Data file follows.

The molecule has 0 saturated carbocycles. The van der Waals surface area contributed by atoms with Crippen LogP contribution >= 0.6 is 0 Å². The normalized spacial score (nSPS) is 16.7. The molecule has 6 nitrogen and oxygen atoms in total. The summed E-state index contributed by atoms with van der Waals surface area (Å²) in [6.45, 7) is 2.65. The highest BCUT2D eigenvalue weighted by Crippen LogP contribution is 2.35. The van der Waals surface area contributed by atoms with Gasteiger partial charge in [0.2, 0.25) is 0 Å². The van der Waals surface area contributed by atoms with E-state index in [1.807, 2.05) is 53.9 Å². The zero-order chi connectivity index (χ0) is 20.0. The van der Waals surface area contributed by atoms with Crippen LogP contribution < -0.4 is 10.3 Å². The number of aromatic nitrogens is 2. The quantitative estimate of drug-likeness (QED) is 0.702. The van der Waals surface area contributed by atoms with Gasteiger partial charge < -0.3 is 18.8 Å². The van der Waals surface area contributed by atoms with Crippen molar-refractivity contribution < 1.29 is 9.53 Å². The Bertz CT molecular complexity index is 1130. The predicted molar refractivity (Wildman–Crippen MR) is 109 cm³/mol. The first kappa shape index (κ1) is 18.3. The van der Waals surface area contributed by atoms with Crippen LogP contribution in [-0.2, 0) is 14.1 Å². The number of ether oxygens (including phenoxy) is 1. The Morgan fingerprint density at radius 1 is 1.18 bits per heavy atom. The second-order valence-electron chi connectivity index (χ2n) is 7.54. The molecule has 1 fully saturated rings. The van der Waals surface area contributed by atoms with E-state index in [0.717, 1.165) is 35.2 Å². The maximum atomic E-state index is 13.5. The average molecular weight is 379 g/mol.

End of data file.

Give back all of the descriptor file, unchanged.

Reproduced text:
The molecule has 0 saturated carbocycles. The van der Waals surface area contributed by atoms with Crippen LogP contribution >= 0.6 is 0 Å². The normalized spacial score (nSPS) is 16.7. The molecule has 6 nitrogen and oxygen atoms in total. The summed E-state index contributed by atoms with van der Waals surface area (Å²) in [6.45, 7) is 2.65. The highest BCUT2D eigenvalue weighted by Crippen LogP contribution is 2.35. The van der Waals surface area contributed by atoms with Gasteiger partial charge in [0.2, 0.25) is 0 Å². The van der Waals surface area contributed by atoms with E-state index in [1.807, 2.05) is 53.9 Å². The zero-order chi connectivity index (χ0) is 20.0. The van der Waals surface area contributed by atoms with Crippen LogP contribution < -0.4 is 10.3 Å². The number of aromatic nitrogens is 2. The quantitative estimate of drug-likeness (QED) is 0.702. The van der Waals surface area contributed by atoms with Gasteiger partial charge < -0.3 is 18.8 Å². The van der Waals surface area contributed by atoms with Crippen molar-refractivity contribution < 1.29 is 9.53 Å². The Bertz CT molecular complexity index is 1130. The predicted molar refractivity (Wildman–Crippen MR) is 109 cm³/mol. The first kappa shape index (κ1) is 18.3. The van der Waals surface area contributed by atoms with Crippen LogP contribution in [-0.2, 0) is 14.1 Å². The number of ether oxygens (including phenoxy) is 1. The Morgan fingerprint density at radius 1 is 1.18 bits per heavy atom. The second-order valence-electron chi connectivity index (χ2n) is 7.54. The molecule has 1 fully saturated rings. The van der Waals surface area contributed by atoms with E-state index in [0.717, 1.165) is 35.2 Å². The maximum atomic E-state index is 13.5. The average molecular weight is 379 g/mol.